Meanwhile, with the current high demand for various key commodities, partly as a result of the booming biofuel sector, EU food processors are already getting a taste of what the full impact of the changes to the CAP will be like, in the form of higher input prices and lower margins, and facing tough negotiations with their retail customers about passing those cost increases on.
And there’s the rub: once the CAP budget reforms go through, prices at the farm gate will naturally have to go up. For Parish, the current higher prices are good, because “they will help soften the blow caused by the scrapping of production subsidies”, even though they are certainly not welcomed by players further up the chain who are struggling to cope with the impact of higher costs on their margins.
Another part of the reforms that Parish supports – but will be less welcome to large integrated agro-business companies that control production chains from the field to the factory and even to the supermarket – is a proposed limit on CAP funding, which would otherwise just increase, according to the size of land controlled by a food producer.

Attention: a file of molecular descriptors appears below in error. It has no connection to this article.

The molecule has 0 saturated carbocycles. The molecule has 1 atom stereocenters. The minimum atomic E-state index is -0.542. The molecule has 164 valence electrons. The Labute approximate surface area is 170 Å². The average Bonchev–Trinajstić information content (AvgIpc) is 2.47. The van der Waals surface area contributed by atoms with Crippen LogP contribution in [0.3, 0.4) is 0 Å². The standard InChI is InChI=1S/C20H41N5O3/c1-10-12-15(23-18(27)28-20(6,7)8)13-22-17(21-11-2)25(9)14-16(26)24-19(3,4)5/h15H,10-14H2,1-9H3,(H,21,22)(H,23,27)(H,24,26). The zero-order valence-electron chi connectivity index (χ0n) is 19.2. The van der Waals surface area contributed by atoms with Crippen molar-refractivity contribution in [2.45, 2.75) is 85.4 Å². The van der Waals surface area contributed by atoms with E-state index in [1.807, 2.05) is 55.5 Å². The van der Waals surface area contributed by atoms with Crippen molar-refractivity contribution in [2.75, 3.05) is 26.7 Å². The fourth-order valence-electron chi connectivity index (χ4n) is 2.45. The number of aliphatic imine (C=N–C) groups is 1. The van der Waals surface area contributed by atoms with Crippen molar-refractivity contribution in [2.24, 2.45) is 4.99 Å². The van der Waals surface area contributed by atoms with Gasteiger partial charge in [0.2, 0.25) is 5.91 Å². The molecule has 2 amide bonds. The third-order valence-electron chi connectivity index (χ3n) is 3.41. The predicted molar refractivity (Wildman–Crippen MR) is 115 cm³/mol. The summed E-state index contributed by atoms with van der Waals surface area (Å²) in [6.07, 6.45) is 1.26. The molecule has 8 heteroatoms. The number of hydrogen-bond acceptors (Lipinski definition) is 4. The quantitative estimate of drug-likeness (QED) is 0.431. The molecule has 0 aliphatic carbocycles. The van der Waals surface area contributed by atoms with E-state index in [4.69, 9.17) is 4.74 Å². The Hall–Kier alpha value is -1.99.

Parish says a maximum limit would attract “concerns from some quarters about the concentration of food production in the hands of a small number of companies”.

“Bigger farms will receive more money under the new proposals, so there will obviously be an incentive to make farms as big as possible to get more support,” Parish says. “But, given the current climate of growing consumer concerns about food safety and quality, not to mention worries about the power of major retailers to dictate food prices, we need to be careful not to do anything to risk further imbalances. That is why I think a cap on the amount of money available would be a good idea.”

It would, Parish adds, “hopefully stop the market being carved up between big farms and big retailers”, who may also own farms themselves.
Parish welcomes another pillar of the recent proposed reforms – shifting subsidies away from production altogether and into marketing, notably for high-quality traditional denomination of origin products that are, by definition, made nowhere else in the world.